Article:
Plex was compromised, exposing usernames, emails and passwords


Streaming media platform Plex sent an email to its customers earlier today informing them of a security breach in which account information, including usernames, email addresses and passwords, may have been compromised. Although there is no indication that the encrypted passwords have been released, Plex nevertheless advises all users to change their passwords immediately.

Plex is one of the largest media server apps available and is used by approximately 20 million people to stream video, audio and photos that they upload themselves, in addition to an increasing variety of content the service offers to paying subscribers.

The email reads: “Yesterday we discovered suspicious activity in one of our databases. We immediately launched an investigation and it appears that a third party had access to a limited subset of data, including emails, usernames and encrypted passwords.” There is no confirmation that other personal account information has been compromised, and there is no mention of private media libraries (which may or may not contain illegal content, private nude photos, and other sensitive content) accessed during the breach.

Plex assures customers that “all account passwords that could have been accessed have been hashed and secured in accordance with best practices.” Financial information also appears to be safe despite the breach, with the email stating “credit card and other payment details are not stored on our servers at all and were not vulnerable to this incident.”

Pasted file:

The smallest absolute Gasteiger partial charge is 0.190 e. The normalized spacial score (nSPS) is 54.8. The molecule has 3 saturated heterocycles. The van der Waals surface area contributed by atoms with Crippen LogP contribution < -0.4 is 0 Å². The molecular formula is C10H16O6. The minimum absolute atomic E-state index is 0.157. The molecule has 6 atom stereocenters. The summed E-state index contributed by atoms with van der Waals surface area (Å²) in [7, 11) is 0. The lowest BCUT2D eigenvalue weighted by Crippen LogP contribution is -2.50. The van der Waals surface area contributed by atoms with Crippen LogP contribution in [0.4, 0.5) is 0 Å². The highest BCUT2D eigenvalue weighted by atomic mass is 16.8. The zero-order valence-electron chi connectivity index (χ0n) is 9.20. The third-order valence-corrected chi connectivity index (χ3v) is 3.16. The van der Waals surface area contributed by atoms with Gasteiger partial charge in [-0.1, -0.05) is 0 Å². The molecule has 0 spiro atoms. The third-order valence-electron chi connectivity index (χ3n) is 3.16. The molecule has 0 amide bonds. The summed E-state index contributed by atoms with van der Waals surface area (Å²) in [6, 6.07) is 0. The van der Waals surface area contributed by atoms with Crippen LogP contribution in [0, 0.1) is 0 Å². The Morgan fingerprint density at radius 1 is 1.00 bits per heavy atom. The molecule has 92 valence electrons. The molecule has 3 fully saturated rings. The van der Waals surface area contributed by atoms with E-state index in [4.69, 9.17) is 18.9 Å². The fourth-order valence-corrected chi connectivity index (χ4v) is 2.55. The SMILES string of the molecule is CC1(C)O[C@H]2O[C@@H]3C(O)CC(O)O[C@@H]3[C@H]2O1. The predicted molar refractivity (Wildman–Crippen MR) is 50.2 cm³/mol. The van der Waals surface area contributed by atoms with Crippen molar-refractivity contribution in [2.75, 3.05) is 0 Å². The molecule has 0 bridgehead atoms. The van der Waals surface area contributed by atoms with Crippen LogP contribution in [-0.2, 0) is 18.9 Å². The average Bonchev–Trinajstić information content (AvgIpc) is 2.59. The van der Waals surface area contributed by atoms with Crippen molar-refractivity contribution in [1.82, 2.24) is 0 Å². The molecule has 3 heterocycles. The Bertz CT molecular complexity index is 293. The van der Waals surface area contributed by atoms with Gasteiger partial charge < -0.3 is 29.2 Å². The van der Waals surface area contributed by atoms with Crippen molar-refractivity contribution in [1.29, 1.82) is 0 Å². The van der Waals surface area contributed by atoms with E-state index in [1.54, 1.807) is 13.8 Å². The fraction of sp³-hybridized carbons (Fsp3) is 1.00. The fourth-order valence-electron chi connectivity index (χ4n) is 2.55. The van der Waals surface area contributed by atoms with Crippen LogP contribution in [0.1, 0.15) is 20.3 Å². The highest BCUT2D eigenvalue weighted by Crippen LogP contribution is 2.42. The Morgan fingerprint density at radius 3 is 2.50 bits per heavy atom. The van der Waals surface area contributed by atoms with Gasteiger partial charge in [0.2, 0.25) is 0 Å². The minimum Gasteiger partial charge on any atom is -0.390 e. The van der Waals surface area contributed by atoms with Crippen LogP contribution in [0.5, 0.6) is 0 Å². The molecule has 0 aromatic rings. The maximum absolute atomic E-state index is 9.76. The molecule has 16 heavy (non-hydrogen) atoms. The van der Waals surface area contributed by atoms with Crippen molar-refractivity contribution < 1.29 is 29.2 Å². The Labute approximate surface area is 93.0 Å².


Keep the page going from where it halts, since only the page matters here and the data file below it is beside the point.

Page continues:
The cause of the breach has been found and Plex has taken action to prevent others from taking advantage of the same security flaw. “We have already discussed the method this third party used to access the system and we are doing additional assessments to ensure that the security of all our systems is further strengthened to prevent future incursions.”

If you have a Plex account, you should take steps to secure it immediately following these company instructions. You should also enable 2-factor authentication if you haven’t already. Plex puts the Two-Factor Authentication option under your account page.

In addition, you should use a free or paid password manager to easily manage unique, hard-to-guess passwords and 2fa codes for all your apps, services, and sites. Web browsers like Google Chrome, Microsoft Edge, and Safari have decent built-in options these days, although dedicated services are also available from Bitwarden, 1Password, and Lastpass. Some password managers will warn you about passwords that have been hacked online and will autofill passwords when prompted by apps and websites on your desktop and phone.

The Valley Voice
The Valley Voice
Christopher Brito is a social media producer and trending writer for The Valley Voice, with a focus on sports and stories related to race and culture.


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